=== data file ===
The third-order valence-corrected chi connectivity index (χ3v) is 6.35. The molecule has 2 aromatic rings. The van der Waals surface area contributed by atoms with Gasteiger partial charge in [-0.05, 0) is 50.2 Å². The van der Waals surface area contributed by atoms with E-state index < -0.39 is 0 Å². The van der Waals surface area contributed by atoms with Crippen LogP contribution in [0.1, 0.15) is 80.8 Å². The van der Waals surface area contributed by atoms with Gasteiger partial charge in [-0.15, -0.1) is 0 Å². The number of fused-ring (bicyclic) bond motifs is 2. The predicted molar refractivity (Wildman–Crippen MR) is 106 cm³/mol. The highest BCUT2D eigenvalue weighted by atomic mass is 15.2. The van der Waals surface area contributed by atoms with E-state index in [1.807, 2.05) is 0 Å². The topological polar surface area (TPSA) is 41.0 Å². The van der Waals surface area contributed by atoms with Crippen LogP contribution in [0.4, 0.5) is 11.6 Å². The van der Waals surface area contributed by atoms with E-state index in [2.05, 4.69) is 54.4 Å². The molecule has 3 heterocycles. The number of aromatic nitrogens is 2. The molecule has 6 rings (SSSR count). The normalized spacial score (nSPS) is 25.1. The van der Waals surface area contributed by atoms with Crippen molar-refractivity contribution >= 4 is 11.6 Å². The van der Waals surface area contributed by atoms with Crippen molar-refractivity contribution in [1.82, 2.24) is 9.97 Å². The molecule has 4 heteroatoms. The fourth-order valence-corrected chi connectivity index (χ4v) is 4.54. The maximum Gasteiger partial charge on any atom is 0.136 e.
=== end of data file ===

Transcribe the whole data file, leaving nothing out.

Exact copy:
The third-order valence-corrected chi connectivity index (χ3v) is 6.35. The molecule has 2 aromatic rings. The van der Waals surface area contributed by atoms with Gasteiger partial charge in [-0.05, 0) is 50.2 Å². The van der Waals surface area contributed by atoms with E-state index < -0.39 is 0 Å². The van der Waals surface area contributed by atoms with Crippen LogP contribution in [0.1, 0.15) is 80.8 Å². The van der Waals surface area contributed by atoms with Gasteiger partial charge in [-0.15, -0.1) is 0 Å². The number of fused-ring (bicyclic) bond motifs is 2. The predicted molar refractivity (Wildman–Crippen MR) is 106 cm³/mol. The highest BCUT2D eigenvalue weighted by atomic mass is 15.2. The van der Waals surface area contributed by atoms with E-state index in [1.807, 2.05) is 0 Å². The topological polar surface area (TPSA) is 41.0 Å². The van der Waals surface area contributed by atoms with Crippen LogP contribution in [0.4, 0.5) is 11.6 Å². The van der Waals surface area contributed by atoms with E-state index in [2.05, 4.69) is 54.4 Å². The molecule has 3 heterocycles. The number of aromatic nitrogens is 2. The molecule has 6 rings (SSSR count). The normalized spacial score (nSPS) is 25.1. The van der Waals surface area contributed by atoms with Crippen molar-refractivity contribution >= 4 is 11.6 Å². The van der Waals surface area contributed by atoms with Crippen molar-refractivity contribution in [1.82, 2.24) is 9.97 Å². The molecule has 4 heteroatoms. The fourth-order valence-corrected chi connectivity index (χ4v) is 4.54. The maximum Gasteiger partial charge on any atom is 0.136 e.